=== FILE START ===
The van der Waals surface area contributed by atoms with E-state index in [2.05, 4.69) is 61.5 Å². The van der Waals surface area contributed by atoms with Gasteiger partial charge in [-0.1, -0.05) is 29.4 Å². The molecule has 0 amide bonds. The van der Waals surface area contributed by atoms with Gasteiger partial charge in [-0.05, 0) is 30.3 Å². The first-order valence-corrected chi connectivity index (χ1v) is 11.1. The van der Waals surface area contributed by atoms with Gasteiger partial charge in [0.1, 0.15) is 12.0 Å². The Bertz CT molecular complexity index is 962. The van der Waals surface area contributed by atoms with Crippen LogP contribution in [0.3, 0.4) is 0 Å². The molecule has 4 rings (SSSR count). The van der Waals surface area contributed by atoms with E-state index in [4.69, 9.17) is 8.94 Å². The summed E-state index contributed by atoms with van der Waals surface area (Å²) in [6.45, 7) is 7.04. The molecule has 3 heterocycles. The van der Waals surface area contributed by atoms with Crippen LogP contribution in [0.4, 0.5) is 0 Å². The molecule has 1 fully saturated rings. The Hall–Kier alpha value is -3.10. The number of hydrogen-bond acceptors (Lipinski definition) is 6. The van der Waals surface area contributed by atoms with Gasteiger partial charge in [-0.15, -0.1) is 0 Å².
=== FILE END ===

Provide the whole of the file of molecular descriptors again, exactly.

The van der Waals surface area contributed by atoms with E-state index in [2.05, 4.69) is 61.5 Å². The van der Waals surface area contributed by atoms with Gasteiger partial charge in [-0.1, -0.05) is 29.4 Å². The molecule has 0 amide bonds. The van der Waals surface area contributed by atoms with Gasteiger partial charge in [-0.05, 0) is 30.3 Å². The first-order valence-corrected chi connectivity index (χ1v) is 11.1. The van der Waals surface area contributed by atoms with Gasteiger partial charge in [0.1, 0.15) is 12.0 Å². The Bertz CT molecular complexity index is 962. The van der Waals surface area contributed by atoms with Crippen LogP contribution in [0.3, 0.4) is 0 Å². The molecule has 4 rings (SSSR count). The van der Waals surface area contributed by atoms with E-state index in [4.69, 9.17) is 8.94 Å². The summed E-state index contributed by atoms with van der Waals surface area (Å²) in [6.45, 7) is 7.04. The molecule has 3 heterocycles. The van der Waals surface area contributed by atoms with Crippen LogP contribution in [0.4, 0.5) is 0 Å². The molecule has 1 fully saturated rings. The Hall–Kier alpha value is -3.10. The number of hydrogen-bond acceptors (Lipinski definition) is 6. The van der Waals surface area contributed by atoms with Gasteiger partial charge in [-0.15, -0.1) is 0 Å².